As to the similarities with painting, of course the issues of composition are essentially the same. How I get from the initial inspiration to the final piece, however, is a whole different story. In my painting, I usually start with an idea or a set of gestures. Then I have a continuing dialogue with what’s on the canvas. The work develops in a lot of layers, sometimes ending with quite a different composition from the one I started. I like the feeling of depth and the notion that there are significant layers beneath what is first seen on the surface. I try to make prints with a similar painterly quality, which works out most easily in monotypes and a little less easily in monoprints.

 Printmaking, however, requires a totally different process. Playing with photographs or sketching is a way I can develop images in my usual mode, but after that the process differs completely. Having a home studio, I had been used to coming, going, working on several paintings at the same time and taking breaks at will. With printmaking, as you know, you have to be much more organized and to plan every step of the way, to say nothing of the need to develop habits of cleanliness. I like to do new things, so the challenge is welcome, even though I struggle against my own tendencies toward casual work habits. But the rewards can be great and there’s no match in painting for the thrill of lifting a print off a plate and discovering the results of all that precision, care and preparation.

WPG: Many artists are trying to move away from oil-based inks because using them often involves harmful solvents.  You mention using soy-based ink when printing.  How does it compare to the oil-based inks?  Would you recommend it to specific printmakers over others?

KRASH:  So far, in my experience, oil-based inks seem to produce richer blacks and perhaps other colors. But since this summer, in a workshop with Dan Welden (who developed solarplate), I’ve begun using Akua Intaglio inks with exciting results. The inks are soy-based but soluble in soap and water. The interesting thing is that they don’t dissolve in water alone, so you can use dampened paper and you can re-dampen it for further layers. It takes soap or liquid detergent to dissolve the inks. For monotypes, I already had been using the regular Akua colors, which are thinner and not suitable for intaglio. Now that I’ve found these nice, thick soy-based inks, I’m looking forward to doing a lot more with them. I haven’t tried them with other kinds of plates yet, but I can’t see why they wouldn’t work with anything you can wash. I’m still experimenting and looking forward to discovering the limits of these and other safe media.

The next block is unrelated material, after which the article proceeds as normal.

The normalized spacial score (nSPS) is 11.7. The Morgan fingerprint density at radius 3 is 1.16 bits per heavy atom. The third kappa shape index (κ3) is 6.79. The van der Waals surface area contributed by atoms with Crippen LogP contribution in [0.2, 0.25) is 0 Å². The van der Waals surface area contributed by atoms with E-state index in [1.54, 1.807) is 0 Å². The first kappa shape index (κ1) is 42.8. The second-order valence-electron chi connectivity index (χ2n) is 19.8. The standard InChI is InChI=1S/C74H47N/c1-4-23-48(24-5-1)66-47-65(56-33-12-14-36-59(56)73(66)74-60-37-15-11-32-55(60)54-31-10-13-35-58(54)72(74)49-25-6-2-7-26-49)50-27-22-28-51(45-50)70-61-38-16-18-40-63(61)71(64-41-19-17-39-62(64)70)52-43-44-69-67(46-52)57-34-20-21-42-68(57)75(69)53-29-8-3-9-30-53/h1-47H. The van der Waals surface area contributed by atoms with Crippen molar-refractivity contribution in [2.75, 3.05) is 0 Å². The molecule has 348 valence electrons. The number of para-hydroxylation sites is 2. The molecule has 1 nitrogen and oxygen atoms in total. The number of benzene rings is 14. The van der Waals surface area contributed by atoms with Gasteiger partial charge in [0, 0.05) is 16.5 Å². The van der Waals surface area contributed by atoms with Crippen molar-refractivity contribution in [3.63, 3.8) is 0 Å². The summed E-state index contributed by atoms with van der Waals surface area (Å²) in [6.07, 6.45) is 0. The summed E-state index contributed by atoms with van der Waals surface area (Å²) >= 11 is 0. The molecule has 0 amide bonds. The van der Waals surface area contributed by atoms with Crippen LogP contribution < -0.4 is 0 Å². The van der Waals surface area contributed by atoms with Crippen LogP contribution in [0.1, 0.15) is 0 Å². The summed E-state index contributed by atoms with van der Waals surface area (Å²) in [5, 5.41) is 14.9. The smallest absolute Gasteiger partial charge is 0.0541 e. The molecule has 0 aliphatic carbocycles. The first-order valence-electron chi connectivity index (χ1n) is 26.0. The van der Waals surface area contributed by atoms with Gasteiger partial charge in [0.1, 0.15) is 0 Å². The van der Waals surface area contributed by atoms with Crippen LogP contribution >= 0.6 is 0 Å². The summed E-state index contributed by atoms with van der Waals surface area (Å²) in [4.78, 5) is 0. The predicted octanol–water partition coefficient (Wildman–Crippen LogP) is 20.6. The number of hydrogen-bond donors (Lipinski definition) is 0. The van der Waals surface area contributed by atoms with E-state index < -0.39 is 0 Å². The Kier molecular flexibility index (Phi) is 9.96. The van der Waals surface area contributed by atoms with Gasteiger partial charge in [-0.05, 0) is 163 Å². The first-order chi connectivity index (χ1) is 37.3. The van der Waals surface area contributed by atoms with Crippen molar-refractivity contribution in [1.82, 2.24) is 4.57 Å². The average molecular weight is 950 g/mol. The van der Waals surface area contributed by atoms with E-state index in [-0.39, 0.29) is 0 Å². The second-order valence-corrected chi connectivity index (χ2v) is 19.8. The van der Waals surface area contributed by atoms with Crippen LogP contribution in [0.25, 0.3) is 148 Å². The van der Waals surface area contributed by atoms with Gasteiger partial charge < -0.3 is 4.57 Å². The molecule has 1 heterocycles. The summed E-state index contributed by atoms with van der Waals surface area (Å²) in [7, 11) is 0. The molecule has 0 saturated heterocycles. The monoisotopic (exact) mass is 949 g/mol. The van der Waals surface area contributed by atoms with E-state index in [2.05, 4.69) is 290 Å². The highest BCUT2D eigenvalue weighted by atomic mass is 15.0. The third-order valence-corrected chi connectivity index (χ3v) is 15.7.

Opening Reception today: New Faces, New Prints

Press release and pictures for New Faces, New Prints!  Check out our facebook album for additional views of the members exhibition as well.

Silver Spring, MD – The Washington Printmakers Gallery is pleased to announce New Faces-New Prints II (after our first show by that title in 2008),introducing the six artists that have joined WPG in the past year.  These printmakers come from all over the country and are presenting a variety of new work and techniques. 

 About the Artists              

  Shahla Abdi is a recent BFA graduate from the University of

Prints by Shahla Abdi

 Maryland, where she won the Washington Print Club’s Excellence in Printmaking Award.  As the daughter of an Azeri-Iranian and an Irish-American, Shahla’s work is heavily influenced by shifting notions of cultural identity and of one’s sense of place.

Prints by Trisha Gupta

               Trisha Gupta is a recent BFA graduate from Washington University in St Louis, MO.  Trisha commemorates natural disasters through personal relations. Trisha says her work “brings me in dialogue with events that have affected me personally, and allows me to give personal experiences the commemoration I know they deserve.”

                Joan Krash is WPG’s newest artist member.  Joan’s solarplate monoprints are inspired by Ikebana, the

Prints by Joan Krash

art of Japanese flower arrangement, as well as her background as a psychologist, evident in the complexity and layering of her imagery. 

                Tony Lazorko is a woodcut artist who has exhibited extensively across the nation, including shows with the Los Angeles Printmakers Society and the International Print Center in New York.  Tony’s work depicts the American experience in a way that turns the mundane into an aesthetically pleasing and instantly recognizable experience.

Prints by Matina Marki Tillman (Left) and Tony Lazorko (right)

Matina Marki Tillman was born and raised in Western Greece.  Her culture, combined with her university background in Greek Medieval and Modern Literature and Poetry have been the source of much of her inspiration in creating her magic-realism prints.

Prints by Brad Widness

Brad Widness’  prints have been included in over 40 group, solo, and juried exhibitions, including the esteemed 2010 Delta National Small Prints Exhibition.  Using a variety of media, including intaglio, screenprinting, and chine colle, he combines both the “interior landscape of imagination” and the “physical world in which we live.”